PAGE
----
Brian Beacom

CAN you imagine the challenge that comes with playing Cilla?

The Scouse screamer first arrived in the slipstream of the Beatles in 1963 and had a run of hits including Anyone Who Had A Heart and Step Inside Love.

But Cilla was never going to become a faded pop star. Her irrepressible personality and a rooted working class demeanour (despite being Tory) managed to see Cilla survive in an industry that bins older female performers.

Now, her life has been turned into a stage show. Written by Jeff Pope, who created the successful 2014 TV series starring Sheridan Smith, the theatre play rewinds on the star’s personal and public life.

Kara Lily Hayworth certainly has the belter of a voice required to play the Liverpudlian, and natural titian hair.

But the Buckinghamshire-born actor she knows it’s a tall order.

“She’s an icon,” says Kara. “She’s a tough person to try and take on. And with the TV show being such a success it’s really a double whammy for anyone trying to play her.

“But I’m loving the whole experience.”

Did she know much of Cilla prior to queueing up to audition?

“To be honest, when I was growing up my Cilla was Blind Date Cilla.

“Then when I listened to her songs, I was a little surprised I knew quite a few of them.”

Kara has since been studying up on Cilla, watching interviews, newsreels, appearances on pop shows.

“I picked up little mannerisms and things about her accent. And while my singing voice doesn’t sound exactly like hers, her son Robert, who produces the show, said he didn’t want a copycat, he wanted someone who captured her spirit, which I hope I have done.”

Kara has discovered Cilla to be tough and ambitious. “She wasn’t going to let anyone, even Bobby, stand in her way. She and a gentle side, she was loving and caring, but she really had a feisty side.”

The play begins when Cilla is in her early twenties, a coatcheck girl in The Cavern Club, when she first meets Bobby ( he husband-to-be) and she is friends with the Beatles.

“It goes on to chronicle her signing with Brian Epstein, the Beatles manager and looks are her early successes. It ends when Brian dies.”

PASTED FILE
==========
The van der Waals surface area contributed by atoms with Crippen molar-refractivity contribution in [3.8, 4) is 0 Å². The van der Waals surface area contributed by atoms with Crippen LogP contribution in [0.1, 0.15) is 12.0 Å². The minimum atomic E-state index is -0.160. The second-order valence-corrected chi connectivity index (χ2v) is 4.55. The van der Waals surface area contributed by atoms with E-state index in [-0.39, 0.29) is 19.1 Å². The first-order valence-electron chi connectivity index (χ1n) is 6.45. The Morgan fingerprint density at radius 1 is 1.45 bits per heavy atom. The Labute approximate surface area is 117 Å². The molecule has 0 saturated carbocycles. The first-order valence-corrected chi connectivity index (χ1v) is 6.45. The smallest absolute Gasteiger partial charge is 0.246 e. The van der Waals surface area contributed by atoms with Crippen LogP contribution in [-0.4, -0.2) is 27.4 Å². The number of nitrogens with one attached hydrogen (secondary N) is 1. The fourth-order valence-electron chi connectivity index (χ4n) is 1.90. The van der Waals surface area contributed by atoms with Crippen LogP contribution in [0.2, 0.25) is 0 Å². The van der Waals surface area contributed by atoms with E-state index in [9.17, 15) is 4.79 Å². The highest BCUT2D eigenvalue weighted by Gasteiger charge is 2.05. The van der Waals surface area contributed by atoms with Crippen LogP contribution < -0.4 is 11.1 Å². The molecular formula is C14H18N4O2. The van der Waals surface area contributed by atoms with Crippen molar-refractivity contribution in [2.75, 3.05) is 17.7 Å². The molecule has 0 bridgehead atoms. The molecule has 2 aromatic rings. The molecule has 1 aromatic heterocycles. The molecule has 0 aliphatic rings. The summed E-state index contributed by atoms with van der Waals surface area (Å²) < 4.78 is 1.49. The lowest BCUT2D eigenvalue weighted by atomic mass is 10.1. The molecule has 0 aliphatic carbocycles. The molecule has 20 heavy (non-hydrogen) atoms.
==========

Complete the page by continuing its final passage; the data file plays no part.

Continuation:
Kara once met Cilla when out shopping with her mum and asked for her autograph. Then when watching the TV series, she loved the character. “Not having any idea that I would one day play Cilla. And Sheridan was brilliant in it. But what it means is the TV success has spun over to us.”

Cilla had to have a sharp elbows to get on in the business which, in the Sixties, was essentially a shark pool. Does that apply to women in the business today?

“Probably,” she says, smiling. “But maybe that’s why it’s taken me so long to get here because my elbows aren’t sharp enough.”

Kara had had huge success as a child performer, starring in Annie in a national tour alongside Paul O’Grady.

“Paul was so nice and he came to the press night for Cilla. He was really good friends with her and he said he cried all the way through it.”

But the Annie success gave Kara a very wrong impression about how hard it is to be a success in the business.

“Annie was my first professional audition and I landed the gig,” she says. “I thought ‘This is easy. You just go in a room and you get it.’

“But later on you realise that’s not how it works at all.”

When she left drama school in 2010 the doors of opportunity seemed locked.

“But my family have been so supportive and my husband has been amazing.”

She adds; “He’s been to see this show thirteen times now. He must be a glutton for punishment.”

Kara’s eggs aren’t all in one basket. She also appears in a girl group Zyrah Rose.

“We entered Britains’ Got talent in 2016 and reached the semi-finals and were once signed to a major record label.”

Now, she Cilla at least until May. And there is talk of the show going into the West End.

“I’ve realised the business is all about being in the moment,” she says, smiling. “And I’m loving this moment for all it’s worth.”

ANDREW Lancel stars as Brian Epstein in Cilla.

The former Coronation Street star doesn’t find it too much of a stretch, given he’s played Epstein three times before in plays, including a stint in the West End.

“He’s great to play. We made a documentary on Brian last year for Radio 2 and Brian was fascinating character.

“He was real mates with the Beatles, and Paul reckoned Brian was the fifth Beatle. That says everything to me.”

Brian Epstein was a troubled character. He got caught up in drugs, but Andrew says he was dedicated to his performers, including Cilla.

“Yes, right up until the end when he died of an accidental overdose aged thirty-two.”

He had Cilla’s new contract waiting to be signed.”

“But the universal thing I’ve discovered about him was he was funny and he was charming.

*Cilla The Musical, the King’s Theatre, until Saturday.